Let’s Play Music: Cyril Pahinui Brings Another Chapter of the Gabby-Jam Tradition to Film
Few artists in American music history can be considered as influential and as closely identified with their genre as Hawaiian slack key legend Gabby Pahinui. Most Hawaiian artists – and some mainland roots music players like Ry Cooder and Taj Mahal – refer to Pahinui as their musical father. Slack key artist Cyril Pahinui, meanwhile, can call Gabby his actual father.
Coming of age during the Hawaiian Renaissance – the cultural revolution of the 1970s – the younger Pahinui has participated in 35 releases of Hawaiian music and has won three Grammy awards for his contribution to anthology compilations of slack key guitar music, The Masters of Slack Key Guitar series.
Like many Hawaiian youth, Pahinui began playing ukulele when he was seven years old. He had the privileged advantage of learning slack key guitar from watching his father jam with other great iconic musicians like Atta Issacs Sr. and Sonny Chillingsworth during his childhood in the small town of Waimanalo on Oahu. If there was ever an ideal setting for the natural music of slack key, Waimanalo is it. Similar to how the hills of Kentucky and the Piedmont region of the Appalachians have served the mainland with country and folk music, Waimanalo, nestled against the steep green Ko’olau mountains so near to the Pacific Ocean, became the setting for Gabby “Pops” Pahinui’s finest music. It was there, at his home, that he held backyard sessions known in Hawaiian as kanikapila jams. During his childhood there, Cyril soaked in the blended Hawaiian music his father innovated over the years. However, as Cyril’s mastery of slack key was growing during his teen years, he was drafted into the military in 1969 and served in Vietnam.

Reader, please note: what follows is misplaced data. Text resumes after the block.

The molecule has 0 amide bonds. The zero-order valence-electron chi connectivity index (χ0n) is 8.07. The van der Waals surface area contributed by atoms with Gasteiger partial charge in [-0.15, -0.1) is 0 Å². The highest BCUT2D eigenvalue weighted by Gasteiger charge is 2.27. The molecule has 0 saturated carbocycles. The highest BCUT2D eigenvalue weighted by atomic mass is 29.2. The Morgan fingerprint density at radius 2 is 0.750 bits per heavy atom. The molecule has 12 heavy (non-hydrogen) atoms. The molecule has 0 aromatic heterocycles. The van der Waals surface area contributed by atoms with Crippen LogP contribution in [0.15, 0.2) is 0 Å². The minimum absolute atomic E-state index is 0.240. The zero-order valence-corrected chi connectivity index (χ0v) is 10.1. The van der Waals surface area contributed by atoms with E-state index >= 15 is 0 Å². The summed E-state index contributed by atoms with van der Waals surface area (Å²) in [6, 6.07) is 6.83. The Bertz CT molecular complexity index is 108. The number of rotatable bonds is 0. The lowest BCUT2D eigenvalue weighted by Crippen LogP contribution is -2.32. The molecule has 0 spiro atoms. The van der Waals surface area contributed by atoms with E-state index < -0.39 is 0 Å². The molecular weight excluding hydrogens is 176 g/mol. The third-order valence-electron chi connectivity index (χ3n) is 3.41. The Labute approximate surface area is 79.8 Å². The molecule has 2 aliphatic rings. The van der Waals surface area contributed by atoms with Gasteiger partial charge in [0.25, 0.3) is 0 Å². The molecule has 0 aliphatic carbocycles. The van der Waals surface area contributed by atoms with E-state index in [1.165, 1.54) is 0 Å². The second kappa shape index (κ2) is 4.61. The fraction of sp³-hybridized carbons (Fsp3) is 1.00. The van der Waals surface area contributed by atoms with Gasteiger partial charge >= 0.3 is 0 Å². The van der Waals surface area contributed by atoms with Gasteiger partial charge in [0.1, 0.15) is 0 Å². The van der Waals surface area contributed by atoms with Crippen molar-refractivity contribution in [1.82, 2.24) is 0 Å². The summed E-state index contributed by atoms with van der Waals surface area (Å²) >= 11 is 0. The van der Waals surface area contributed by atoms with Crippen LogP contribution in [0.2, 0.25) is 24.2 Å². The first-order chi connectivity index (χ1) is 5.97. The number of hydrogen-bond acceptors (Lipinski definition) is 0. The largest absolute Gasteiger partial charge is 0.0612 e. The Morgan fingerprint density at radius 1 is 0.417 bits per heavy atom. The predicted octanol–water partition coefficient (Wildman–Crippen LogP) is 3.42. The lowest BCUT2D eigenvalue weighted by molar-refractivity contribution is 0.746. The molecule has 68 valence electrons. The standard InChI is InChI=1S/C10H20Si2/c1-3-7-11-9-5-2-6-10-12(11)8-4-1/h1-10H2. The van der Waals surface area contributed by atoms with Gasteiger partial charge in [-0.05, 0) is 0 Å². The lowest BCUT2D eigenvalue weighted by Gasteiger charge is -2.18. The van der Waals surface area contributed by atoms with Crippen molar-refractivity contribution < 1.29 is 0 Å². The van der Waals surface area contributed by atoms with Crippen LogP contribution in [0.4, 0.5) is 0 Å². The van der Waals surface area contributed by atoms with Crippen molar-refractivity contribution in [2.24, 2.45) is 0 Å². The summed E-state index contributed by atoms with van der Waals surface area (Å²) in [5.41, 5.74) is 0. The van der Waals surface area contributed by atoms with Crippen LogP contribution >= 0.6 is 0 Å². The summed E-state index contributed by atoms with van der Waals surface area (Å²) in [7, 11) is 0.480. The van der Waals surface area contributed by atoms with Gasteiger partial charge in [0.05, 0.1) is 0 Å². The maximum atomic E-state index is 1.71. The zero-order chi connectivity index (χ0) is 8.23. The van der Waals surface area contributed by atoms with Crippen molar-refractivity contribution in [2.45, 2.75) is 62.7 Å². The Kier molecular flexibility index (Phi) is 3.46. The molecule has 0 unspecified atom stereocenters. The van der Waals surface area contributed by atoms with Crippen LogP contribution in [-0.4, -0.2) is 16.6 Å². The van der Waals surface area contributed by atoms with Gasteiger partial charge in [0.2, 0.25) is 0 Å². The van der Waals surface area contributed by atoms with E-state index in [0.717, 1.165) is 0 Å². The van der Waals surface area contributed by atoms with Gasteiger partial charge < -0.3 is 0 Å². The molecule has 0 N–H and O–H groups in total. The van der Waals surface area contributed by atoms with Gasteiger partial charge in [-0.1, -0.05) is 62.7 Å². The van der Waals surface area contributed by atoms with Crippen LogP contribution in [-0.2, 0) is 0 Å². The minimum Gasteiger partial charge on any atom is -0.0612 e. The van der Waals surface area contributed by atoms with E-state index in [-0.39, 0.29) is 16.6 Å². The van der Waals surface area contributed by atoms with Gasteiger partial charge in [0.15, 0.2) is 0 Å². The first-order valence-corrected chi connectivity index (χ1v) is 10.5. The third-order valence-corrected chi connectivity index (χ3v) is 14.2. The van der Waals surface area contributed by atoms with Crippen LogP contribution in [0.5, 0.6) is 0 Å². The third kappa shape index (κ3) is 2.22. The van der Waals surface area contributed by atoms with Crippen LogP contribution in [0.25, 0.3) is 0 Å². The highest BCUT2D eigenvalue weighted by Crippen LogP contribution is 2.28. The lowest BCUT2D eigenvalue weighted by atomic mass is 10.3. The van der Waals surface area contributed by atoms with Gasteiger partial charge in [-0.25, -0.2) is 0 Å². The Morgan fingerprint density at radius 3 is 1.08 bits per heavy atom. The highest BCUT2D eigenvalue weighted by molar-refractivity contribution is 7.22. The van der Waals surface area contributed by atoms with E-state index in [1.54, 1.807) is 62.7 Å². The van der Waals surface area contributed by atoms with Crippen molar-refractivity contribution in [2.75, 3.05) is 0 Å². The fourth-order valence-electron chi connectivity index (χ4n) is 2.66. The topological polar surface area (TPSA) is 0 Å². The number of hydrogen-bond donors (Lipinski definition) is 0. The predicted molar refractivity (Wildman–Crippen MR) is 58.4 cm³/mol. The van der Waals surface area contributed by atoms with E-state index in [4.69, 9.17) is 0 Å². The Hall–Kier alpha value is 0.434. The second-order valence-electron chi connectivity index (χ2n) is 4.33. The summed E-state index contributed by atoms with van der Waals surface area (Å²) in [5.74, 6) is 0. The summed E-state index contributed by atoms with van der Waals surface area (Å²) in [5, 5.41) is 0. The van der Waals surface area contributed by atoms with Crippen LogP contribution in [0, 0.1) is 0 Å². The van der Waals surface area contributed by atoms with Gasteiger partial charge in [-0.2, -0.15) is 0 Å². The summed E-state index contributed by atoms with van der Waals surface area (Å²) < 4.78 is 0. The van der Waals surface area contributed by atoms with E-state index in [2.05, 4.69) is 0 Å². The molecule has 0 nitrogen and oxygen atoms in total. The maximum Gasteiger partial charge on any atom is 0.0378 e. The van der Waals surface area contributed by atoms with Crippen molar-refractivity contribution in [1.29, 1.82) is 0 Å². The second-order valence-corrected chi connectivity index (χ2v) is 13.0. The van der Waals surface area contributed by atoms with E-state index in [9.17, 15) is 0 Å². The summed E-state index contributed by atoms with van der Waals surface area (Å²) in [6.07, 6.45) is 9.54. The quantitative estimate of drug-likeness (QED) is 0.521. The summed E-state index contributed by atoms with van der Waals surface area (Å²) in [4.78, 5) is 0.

On returning home from the controversial war, during the early Renaissance days of the 1970s, Cyril began playing in his father’s band. He is forever linked with his father’s career through the seminal Warner Bros. recordings of the early ’70s. It was during this period when Cyril crossed paths with Ry Cooder, an already-established mainland solo artist and session musician for bands like the Rolling Stones. At the time, Cooder was a young student of Hawaiian music who had come to the islands to learn directly from Gabby. He performed live and on studio recordings with the band.
Throughout the ’70s and ’80s, Cyril Pahinui grew to be a master of kī hōʻalu (slack key). In 2013, after over five decades of recording and performing, he was given the Nā Hōkū Hanohano Lifetime Achievement Award for “perpetuating the craft of slack key music through performance and teaching,” according to the academy.
In 2013, Cyril was awarded a fellowship from the Native Arts & Culture Foundation to produce a film series for Hawaii’s PBS network. The first video chapter of Let’s Play Music with Cyril Pahinui & Friends was completed in 2014. I first saw the film in flight to Honolulu in 2014, when I was traveling there to attend a slack key festival. The film effortlessly and skillfully recreates the backyard, informal feel of Gabby Pahinui’s jam sessions with his son, Cyril, at the center. Interwoven with historical narrative, the music is at the center of the series along with the strong presence of Cyril’s father.
Today, Cyril Pahinui and family have embarked on fulfilling the vision created by the first film with a second chapter of the filmed backyard festival titled Let’s Play Music, which they’re hoping to fund through a Kickstarter campaign. Performances and interviews will include Jerry Santos, Henry Kapono, Robert Cazimero, and Roland Cazimero, along with vintage footage of the late Rev. Dennis Kamakahi, ukulele great Peter Moon, and of course, the father of it all, Gabby Pahinui. There’s also the best in Americana-roots instrumentation, including the lap steel guitar, dobro, and stand-up bass. The film will help to preserve and extend the best of Hawaiian music for future generations. However, for Cyril Pahinui, it is simply a way to keep alive his passion for his father’s music and the connection that began inside of him during his childhood, long ago.